The main reason I didn’t get the magazines is because I’m not much of a magazine reader.  I love books, but the magazines I dobee culture receive each month are mostly from the life memberships I hold in a couple of organizations. I find I seldom open them up and they end up being tossed in the trash.  If you’re not a magazine reader, both journals do have an online version you can get that’s cheaper.

The first time I got my hands on one of the main journals was a few months ago, and after flipping through it for a few minutes, I realized I had really been missing out on lots of valuable information. Because beekeeping is becoming a larger part of my life (and hopefully future income as well) it will be essential that I don’t allow my bee subscriptions to sit unread.

As for the e-newsletters, you’ll find most well established bee organizations and suppliers have them. You normally sign up right on their front page or if you order something. While normally just advertisements, there are some with some great advice and tips. Sometimes you’ll find a product you’ve been needing, so it can even save you a few dollars here and there.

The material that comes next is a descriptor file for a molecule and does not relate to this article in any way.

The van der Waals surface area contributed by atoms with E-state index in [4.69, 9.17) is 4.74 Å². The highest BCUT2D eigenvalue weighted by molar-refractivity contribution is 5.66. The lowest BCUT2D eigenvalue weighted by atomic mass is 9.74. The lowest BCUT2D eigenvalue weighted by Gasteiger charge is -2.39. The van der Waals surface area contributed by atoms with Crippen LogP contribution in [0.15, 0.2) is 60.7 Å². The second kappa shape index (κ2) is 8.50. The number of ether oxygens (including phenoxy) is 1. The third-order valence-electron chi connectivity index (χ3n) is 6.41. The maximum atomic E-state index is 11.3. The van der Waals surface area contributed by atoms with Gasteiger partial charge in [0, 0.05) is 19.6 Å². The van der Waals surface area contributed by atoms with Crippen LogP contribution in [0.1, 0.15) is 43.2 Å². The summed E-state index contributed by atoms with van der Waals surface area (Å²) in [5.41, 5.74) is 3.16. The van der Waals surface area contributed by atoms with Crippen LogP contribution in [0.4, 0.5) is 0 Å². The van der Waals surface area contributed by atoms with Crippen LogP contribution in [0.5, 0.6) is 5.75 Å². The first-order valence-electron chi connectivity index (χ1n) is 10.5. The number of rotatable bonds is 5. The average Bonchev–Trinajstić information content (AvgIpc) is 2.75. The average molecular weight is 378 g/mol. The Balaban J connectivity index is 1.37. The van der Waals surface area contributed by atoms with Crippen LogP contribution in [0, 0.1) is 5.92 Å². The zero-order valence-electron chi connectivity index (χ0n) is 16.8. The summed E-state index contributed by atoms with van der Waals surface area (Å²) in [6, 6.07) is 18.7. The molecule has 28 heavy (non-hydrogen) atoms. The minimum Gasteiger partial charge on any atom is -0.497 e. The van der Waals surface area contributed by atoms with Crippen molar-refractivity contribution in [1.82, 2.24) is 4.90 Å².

Looking back, getting subscriptions to the journals should have been something I did back while I was waiting on my first package bees to arrive. Hindsight is always 20/20. Don’t be like me, go ahead and get your subscriptions even if you’re still waiting on your first packages of bees.

 

Kelley’s Meet the Congressman

John Barrow

Rhett and Cordell with Congressman John Barrow

On Saturday, Cordell and I attended Congressman John Barrow‘s “Congress on the Corner” meeting in Metter. There were a number of other topics discussed, but as the meeting wrapped up I was able to speak one on one with the Congressman about a few issues that are of concern to many of us in the beekeeping community. He was open to learning more and said he would like for us to send information to his office on those things which are of concern so that he may be better informed.

My grandmother once said “you catch more flies with honey than you do with salt,” so we gave Congressman Barrow a bottle of our wildflower honey. I wasn’t sure he could accept it, but he did so eagerly and said that he was allowed to receive the gift as it was in promotion of a product from his District.

If you look at a map of Georgia’s 12th Congressional District, you’ll find it is home to 3 of the larger apiaries in the State. With such a large apicultural presence in the District, it would behoove those of us who live here to make sure Congressman Barrow is informed on issues that are important to beekeepers.